Combine ingredients in a spray bottle and treat weeds at the sunniest time of day for best results. I use the spray bottle on stream (rather than spray) or put the solution in a cleaned out plastic ketchup bottle to douse the weeds in driveway cracks, along curbs etc. For those awful weeds that have a huge root and break when you pull, fill a poultry injector with the solution and stab the root to inject the solution directly into it, adding a little solution directly around it as well (below the surrounding soil level). Again, keep the solution far from good plants or they'll meet their demise, or at least get severely burned and dehydrated, along with the weeds.


    • Heather cooney
      on Apr 10, 2019

      Be careful not to use cardboard or newspaper near the house as they attract termites and other unwanted pests.


  • Rosemary Richards
    on Apr 6, 2019

    My question is would using an Untreated wood product attract termites?


  • Jackie
    on Apr 7, 2019

    My yard is hard because it have small rocks in the ground what the best plant to plant

    • Arifah
      on Apr 7, 2019

      Depends on sun, shade etc. sunny spot and fast draining you could use various succulents like sedums, hylotelephiums, semperviviums. There are so many options, but check locally for your area. There are different types of ornamental grasses, goundcover thymes, my favorite is Thymus praecox ‘Red Creeping’, lavenders, just to name a few things.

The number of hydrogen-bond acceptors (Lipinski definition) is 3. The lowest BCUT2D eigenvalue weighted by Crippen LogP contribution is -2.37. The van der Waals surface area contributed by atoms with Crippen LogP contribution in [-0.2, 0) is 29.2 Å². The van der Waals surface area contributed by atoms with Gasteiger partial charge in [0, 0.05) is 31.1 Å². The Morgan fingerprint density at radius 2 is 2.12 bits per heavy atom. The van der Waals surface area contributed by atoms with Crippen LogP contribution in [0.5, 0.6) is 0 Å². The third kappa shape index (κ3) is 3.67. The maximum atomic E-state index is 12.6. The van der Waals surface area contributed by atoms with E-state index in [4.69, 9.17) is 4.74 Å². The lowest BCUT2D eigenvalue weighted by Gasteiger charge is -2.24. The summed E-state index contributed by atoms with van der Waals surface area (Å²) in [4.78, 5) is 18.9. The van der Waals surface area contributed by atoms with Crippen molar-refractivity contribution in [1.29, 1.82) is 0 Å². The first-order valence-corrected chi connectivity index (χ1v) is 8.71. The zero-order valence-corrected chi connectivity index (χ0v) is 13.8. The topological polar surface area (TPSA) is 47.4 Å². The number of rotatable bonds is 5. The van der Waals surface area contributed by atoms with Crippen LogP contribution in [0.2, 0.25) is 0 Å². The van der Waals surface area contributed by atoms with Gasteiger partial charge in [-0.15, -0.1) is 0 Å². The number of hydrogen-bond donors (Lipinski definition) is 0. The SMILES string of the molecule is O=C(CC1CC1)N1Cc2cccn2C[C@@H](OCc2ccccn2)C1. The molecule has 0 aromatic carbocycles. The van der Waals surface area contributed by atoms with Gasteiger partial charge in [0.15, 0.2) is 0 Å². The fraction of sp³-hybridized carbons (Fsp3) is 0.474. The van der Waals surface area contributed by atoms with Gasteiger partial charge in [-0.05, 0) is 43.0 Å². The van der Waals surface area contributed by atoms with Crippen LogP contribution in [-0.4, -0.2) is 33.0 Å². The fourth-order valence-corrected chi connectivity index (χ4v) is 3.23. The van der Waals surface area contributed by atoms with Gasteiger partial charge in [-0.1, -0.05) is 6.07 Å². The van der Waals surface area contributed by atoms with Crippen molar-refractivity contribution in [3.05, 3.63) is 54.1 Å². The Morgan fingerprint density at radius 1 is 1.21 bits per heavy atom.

• Tracey
      on Apr 8, 2019

      My advice woukd be to check with your local garden center because different areas are more suitable for certain growing zones. If it has small rocks like pebbles that's fine all plants need drainage, you can add topsoil and compost to the garden bed and most plants and shrubs appreciate the drainage small rocks can offer. If you are saying your soil is mostly rocks there are plants that grow better in poor, dry soils...that's where they are happiest. Thanks for your question.

Join the conversation

4 of 56 comments
  • Nell
    on Apr 19, 2019

    I will definitely try the Shake and Go opposed to the packets to add to water. Love your garden with the black mulch. I have used pine needles, red mulch, and black mulch.

  • Lorinda Mae Lane Silliman
    on Apr 20, 2019

    Very good idea! I just use steer manure. Its solid black, only costs a a bit over a dollar a bag, no odor. It fertilizes as it breaks down, and looks very very clean!

    • Tracey
      on Apr 24, 2019

      Sounds great, it's just I don't have access to that where I live just bagged sheep manure. I heard that you have to be careful over using too much or you could damage your plants. I'm guessing the steer manure isn't like that?